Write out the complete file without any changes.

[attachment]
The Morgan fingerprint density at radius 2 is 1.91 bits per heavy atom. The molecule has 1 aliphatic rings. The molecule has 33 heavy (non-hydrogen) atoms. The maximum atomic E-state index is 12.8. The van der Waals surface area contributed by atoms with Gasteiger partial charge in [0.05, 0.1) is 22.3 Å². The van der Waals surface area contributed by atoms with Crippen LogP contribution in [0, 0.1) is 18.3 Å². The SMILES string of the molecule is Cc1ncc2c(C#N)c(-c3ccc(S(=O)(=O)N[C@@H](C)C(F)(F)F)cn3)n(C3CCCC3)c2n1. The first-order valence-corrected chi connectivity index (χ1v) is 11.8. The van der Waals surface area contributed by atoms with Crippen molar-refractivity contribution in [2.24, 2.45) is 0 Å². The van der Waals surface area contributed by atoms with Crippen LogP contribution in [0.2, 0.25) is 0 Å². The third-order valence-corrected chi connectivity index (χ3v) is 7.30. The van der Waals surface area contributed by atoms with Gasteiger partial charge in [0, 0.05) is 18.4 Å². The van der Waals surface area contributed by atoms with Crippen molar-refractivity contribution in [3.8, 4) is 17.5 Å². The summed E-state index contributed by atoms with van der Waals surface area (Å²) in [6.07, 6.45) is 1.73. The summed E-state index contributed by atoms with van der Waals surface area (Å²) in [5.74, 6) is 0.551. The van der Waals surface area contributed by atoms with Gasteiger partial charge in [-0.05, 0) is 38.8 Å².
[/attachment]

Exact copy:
The Morgan fingerprint density at radius 2 is 1.91 bits per heavy atom. The molecule has 1 aliphatic rings. The molecule has 33 heavy (non-hydrogen) atoms. The maximum atomic E-state index is 12.8. The van der Waals surface area contributed by atoms with Gasteiger partial charge in [0.05, 0.1) is 22.3 Å². The van der Waals surface area contributed by atoms with Crippen LogP contribution in [0, 0.1) is 18.3 Å². The SMILES string of the molecule is Cc1ncc2c(C#N)c(-c3ccc(S(=O)(=O)N[C@@H](C)C(F)(F)F)cn3)n(C3CCCC3)c2n1. The first-order valence-corrected chi connectivity index (χ1v) is 11.8. The van der Waals surface area contributed by atoms with Crippen molar-refractivity contribution in [2.24, 2.45) is 0 Å². The van der Waals surface area contributed by atoms with Crippen LogP contribution in [0.2, 0.25) is 0 Å². The third-order valence-corrected chi connectivity index (χ3v) is 7.30. The van der Waals surface area contributed by atoms with Gasteiger partial charge in [0, 0.05) is 18.4 Å². The van der Waals surface area contributed by atoms with Crippen molar-refractivity contribution in [3.8, 4) is 17.5 Å². The summed E-state index contributed by atoms with van der Waals surface area (Å²) in [6.07, 6.45) is 1.73. The summed E-state index contributed by atoms with van der Waals surface area (Å²) in [5.74, 6) is 0.551. The van der Waals surface area contributed by atoms with Gasteiger partial charge in [-0.05, 0) is 38.8 Å².